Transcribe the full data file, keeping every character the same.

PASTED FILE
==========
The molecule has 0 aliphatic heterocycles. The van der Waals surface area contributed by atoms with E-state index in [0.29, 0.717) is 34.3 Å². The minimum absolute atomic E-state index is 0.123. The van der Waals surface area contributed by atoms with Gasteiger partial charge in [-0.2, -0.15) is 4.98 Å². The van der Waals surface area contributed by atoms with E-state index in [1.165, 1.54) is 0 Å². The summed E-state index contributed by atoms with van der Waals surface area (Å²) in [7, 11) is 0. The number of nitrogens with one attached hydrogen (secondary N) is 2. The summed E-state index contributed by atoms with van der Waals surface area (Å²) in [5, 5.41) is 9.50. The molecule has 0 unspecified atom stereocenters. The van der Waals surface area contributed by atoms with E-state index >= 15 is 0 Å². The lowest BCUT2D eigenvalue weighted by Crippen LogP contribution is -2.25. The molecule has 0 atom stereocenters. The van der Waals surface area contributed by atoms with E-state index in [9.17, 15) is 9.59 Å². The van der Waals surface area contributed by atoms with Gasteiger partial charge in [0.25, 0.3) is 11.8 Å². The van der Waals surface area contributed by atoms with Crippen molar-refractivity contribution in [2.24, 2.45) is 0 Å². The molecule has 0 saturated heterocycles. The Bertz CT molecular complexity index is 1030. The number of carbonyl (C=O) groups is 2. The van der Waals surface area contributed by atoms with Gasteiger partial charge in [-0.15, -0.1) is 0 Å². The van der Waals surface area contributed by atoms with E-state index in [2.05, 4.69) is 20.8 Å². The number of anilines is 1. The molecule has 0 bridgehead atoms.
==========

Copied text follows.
The molecule has 0 aliphatic heterocycles. The van der Waals surface area contributed by atoms with E-state index in [0.29, 0.717) is 34.3 Å². The minimum absolute atomic E-state index is 0.123. The van der Waals surface area contributed by atoms with Gasteiger partial charge in [-0.2, -0.15) is 4.98 Å². The van der Waals surface area contributed by atoms with E-state index in [1.165, 1.54) is 0 Å². The summed E-state index contributed by atoms with van der Waals surface area (Å²) in [7, 11) is 0. The number of nitrogens with one attached hydrogen (secondary N) is 2. The summed E-state index contributed by atoms with van der Waals surface area (Å²) in [5, 5.41) is 9.50. The molecule has 0 unspecified atom stereocenters. The van der Waals surface area contributed by atoms with E-state index >= 15 is 0 Å². The lowest BCUT2D eigenvalue weighted by Crippen LogP contribution is -2.25. The molecule has 0 atom stereocenters. The van der Waals surface area contributed by atoms with E-state index in [9.17, 15) is 9.59 Å². The van der Waals surface area contributed by atoms with Gasteiger partial charge in [0.25, 0.3) is 11.8 Å². The van der Waals surface area contributed by atoms with Crippen molar-refractivity contribution in [2.24, 2.45) is 0 Å². The molecule has 0 saturated heterocycles. The Bertz CT molecular complexity index is 1030. The number of carbonyl (C=O) groups is 2. The van der Waals surface area contributed by atoms with Gasteiger partial charge in [-0.15, -0.1) is 0 Å². The van der Waals surface area contributed by atoms with E-state index in [2.05, 4.69) is 20.8 Å². The number of anilines is 1. The molecule has 0 bridgehead atoms.